The severity of the climate emergency requires us to deploy every high-quality tool at our disposal. Any tool to address climate change should be continually improved to apply the best approaches, science and technology available at the time. No one is claiming forest carbon credits are perfect. In fact, most working in this field will be the first to highlight areas for improvement – and welcome increased scrutiny to identify where the system is being gamed. But we stand behind the use of demonstrably high-quality forest carbon credits as a crucial tool in the urgent fight against climate change.
A recent report questioned the credibility of some forest carbon credits, or REDD+ as the more technically minded call them. However, it’s important to look beyond headlines, read the underlying research, consult trusted partners, and test assumptions. There are many experts within the carbon finance community who have raised serious concerns with the methods used in the reports, and indeed the studies cited.
Carbon credits: tried and tested
The vast majority in the REDD+ community have been constantly testing, challenging and improving efforts to develop credible baselines and monitor, report, and verify solutions for avoiding deforestation – methods that have been peer reviewed and have received public scrutiny for over a decade. There may always be uncertainty in methodologies doing something that we all recognize to be inherently uncertain: predicting the trajectory of human behaviour into the future.
But the fact that performance has been evaluated and lessons learned is not cause for alarm, but a sign of a healthy system. Simply put, forest carbon is a critical tool that is undergoing continual evolution and improvement. This is how science works. Indeed, we believe in accelerating finance for Indigenous Peoples and local communities along with landowners and governments for halting deforestation and forest degradation, and increasing forest restoration, through the voluntary carbon market (VCM).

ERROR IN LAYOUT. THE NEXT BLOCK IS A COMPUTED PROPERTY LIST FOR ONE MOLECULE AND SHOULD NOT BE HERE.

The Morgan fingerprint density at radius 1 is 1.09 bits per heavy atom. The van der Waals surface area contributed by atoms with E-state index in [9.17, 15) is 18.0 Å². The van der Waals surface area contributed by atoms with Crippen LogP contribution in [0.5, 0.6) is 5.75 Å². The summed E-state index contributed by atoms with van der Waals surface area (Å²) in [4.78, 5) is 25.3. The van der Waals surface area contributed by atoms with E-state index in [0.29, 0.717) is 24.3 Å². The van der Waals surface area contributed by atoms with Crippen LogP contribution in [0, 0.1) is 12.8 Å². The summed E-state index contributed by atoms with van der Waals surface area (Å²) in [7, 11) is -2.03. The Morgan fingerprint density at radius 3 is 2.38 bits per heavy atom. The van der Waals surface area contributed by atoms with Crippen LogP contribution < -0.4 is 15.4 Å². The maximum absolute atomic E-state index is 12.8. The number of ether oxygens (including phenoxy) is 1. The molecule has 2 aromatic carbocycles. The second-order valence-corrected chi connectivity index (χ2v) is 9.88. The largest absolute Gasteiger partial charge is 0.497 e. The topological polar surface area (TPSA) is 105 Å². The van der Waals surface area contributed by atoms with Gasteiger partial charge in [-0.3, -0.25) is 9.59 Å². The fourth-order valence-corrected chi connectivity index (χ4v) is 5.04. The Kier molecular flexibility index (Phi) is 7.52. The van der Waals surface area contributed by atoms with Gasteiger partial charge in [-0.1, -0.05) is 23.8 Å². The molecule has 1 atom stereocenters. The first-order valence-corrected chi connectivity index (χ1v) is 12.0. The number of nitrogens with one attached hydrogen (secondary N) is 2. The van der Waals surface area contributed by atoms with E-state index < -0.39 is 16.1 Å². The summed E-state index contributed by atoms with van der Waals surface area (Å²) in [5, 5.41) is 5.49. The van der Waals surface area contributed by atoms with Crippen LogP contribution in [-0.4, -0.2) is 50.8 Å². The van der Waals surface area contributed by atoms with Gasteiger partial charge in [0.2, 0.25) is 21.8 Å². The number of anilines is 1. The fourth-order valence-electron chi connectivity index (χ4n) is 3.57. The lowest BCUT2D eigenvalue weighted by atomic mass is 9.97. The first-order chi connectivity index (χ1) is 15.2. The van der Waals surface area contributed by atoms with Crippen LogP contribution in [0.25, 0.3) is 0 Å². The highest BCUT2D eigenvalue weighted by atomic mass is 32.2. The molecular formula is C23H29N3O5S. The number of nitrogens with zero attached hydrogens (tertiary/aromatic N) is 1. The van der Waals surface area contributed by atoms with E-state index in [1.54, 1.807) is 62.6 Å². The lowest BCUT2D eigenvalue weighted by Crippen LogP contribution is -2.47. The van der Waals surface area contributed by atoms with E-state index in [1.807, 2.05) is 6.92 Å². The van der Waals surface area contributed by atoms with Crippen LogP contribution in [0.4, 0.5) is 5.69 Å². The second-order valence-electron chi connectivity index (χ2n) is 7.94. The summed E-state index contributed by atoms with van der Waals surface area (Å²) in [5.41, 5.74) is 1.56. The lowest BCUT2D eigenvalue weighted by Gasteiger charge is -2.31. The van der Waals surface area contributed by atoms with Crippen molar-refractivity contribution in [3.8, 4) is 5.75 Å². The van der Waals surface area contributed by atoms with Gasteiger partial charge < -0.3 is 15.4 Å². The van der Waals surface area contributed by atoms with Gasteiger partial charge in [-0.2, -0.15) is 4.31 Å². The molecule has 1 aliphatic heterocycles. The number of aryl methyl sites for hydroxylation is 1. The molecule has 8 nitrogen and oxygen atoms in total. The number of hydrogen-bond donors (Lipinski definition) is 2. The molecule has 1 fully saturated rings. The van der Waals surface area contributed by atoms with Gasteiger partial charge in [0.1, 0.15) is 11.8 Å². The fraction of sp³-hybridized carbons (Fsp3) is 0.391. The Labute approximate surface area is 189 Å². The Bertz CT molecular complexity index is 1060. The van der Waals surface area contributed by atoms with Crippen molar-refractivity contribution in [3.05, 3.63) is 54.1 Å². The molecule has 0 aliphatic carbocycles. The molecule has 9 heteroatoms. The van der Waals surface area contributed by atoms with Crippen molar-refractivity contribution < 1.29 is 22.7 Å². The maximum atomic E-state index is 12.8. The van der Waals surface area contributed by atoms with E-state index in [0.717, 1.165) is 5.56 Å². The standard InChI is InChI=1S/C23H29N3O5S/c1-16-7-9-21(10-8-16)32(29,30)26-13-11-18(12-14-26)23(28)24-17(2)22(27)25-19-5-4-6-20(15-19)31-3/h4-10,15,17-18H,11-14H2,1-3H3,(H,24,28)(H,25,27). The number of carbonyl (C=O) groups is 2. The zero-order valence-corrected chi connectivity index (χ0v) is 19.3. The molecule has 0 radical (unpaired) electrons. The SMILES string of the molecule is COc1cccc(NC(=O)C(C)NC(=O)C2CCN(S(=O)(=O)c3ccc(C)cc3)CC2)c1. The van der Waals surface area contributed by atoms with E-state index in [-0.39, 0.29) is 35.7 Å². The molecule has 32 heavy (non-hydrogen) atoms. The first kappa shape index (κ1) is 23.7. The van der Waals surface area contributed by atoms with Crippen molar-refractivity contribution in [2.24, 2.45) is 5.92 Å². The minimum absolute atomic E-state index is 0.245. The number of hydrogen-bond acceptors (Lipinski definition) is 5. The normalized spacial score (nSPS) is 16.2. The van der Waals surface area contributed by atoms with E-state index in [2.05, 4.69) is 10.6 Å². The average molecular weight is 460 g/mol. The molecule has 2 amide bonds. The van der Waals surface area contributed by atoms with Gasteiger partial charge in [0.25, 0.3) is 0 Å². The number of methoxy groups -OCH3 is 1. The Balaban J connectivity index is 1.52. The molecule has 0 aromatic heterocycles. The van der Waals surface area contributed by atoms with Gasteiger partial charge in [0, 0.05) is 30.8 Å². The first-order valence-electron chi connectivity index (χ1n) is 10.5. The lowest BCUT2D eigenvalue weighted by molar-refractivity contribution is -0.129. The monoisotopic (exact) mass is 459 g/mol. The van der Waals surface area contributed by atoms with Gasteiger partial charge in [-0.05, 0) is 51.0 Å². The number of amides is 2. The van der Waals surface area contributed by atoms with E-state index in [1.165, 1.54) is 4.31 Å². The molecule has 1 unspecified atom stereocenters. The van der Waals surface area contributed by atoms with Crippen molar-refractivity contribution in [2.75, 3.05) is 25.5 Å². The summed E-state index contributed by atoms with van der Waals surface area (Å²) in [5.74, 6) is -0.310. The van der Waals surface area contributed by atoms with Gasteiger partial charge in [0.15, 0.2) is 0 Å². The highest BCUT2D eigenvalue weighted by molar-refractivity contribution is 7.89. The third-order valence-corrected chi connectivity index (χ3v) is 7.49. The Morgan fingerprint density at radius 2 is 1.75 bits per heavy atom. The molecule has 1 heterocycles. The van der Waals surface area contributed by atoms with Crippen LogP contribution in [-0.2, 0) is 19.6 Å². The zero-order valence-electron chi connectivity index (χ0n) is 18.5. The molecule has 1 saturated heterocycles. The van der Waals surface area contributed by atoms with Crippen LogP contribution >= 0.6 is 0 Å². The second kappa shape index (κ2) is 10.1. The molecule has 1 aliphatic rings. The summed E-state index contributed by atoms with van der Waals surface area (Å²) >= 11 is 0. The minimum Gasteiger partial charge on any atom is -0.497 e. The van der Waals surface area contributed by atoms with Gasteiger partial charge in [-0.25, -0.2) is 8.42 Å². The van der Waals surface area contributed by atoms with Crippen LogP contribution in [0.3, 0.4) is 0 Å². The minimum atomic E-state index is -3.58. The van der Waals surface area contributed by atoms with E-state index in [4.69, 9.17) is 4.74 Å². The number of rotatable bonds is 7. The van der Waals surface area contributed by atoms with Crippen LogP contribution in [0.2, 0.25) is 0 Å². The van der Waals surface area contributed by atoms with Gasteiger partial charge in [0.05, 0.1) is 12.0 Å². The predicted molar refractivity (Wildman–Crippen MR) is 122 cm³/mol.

Here are five ways this can happen in the year ahead.
1. Converging consensus on high-integrity supply and demand
Independent governance bodies are working to raise the integrity of supply and demand across the voluntary carbon market. Scheduled for release in Q1 2023, the IC-VCM has been preparing the Core Carbon Principles (CCPs) and Assessment Framework (AF) to act as a quality standard against which all carbon credits – including forest carbon credits – should be measured. Such work should help to build a culture of transparency and trust across the market.
Carbon credit programmes or standards agencies are facing the brunt of the latest criticism. Yet, the leading standards are also evolving and improving their methodologies based on the latest science and technology.
It is imperative that corporates and others on a net-zero journey first take ambitious action within their businesses to reduce their greenhouse gas (GHG) emissions and then use high-quality carbon credits to offset remaining emissions. There is still much work to be done to define best practice, but newer initiatives like the Voluntary Carbon Market Integrity initiative (VCMI) should point the way forward. Its new Claims Code of Practice will help to guide buyers on a high-integrity path to net zero. With the release of new guidance, the standard of corporate climate claiming is only set to improve.
2. A rise of independent rating and monitoring
With multiple independent rating systems conducting due diligence, more independent analysis on carbon market impacts is available than ever before. And this trend will only continue to improve transparency and accessibility. There are already a number of ratings services to help buyers identify high-quality carbon credits. Using tools like this to carry out due diligence can help companies identify projects and programs that deliver high-quality carbon credits.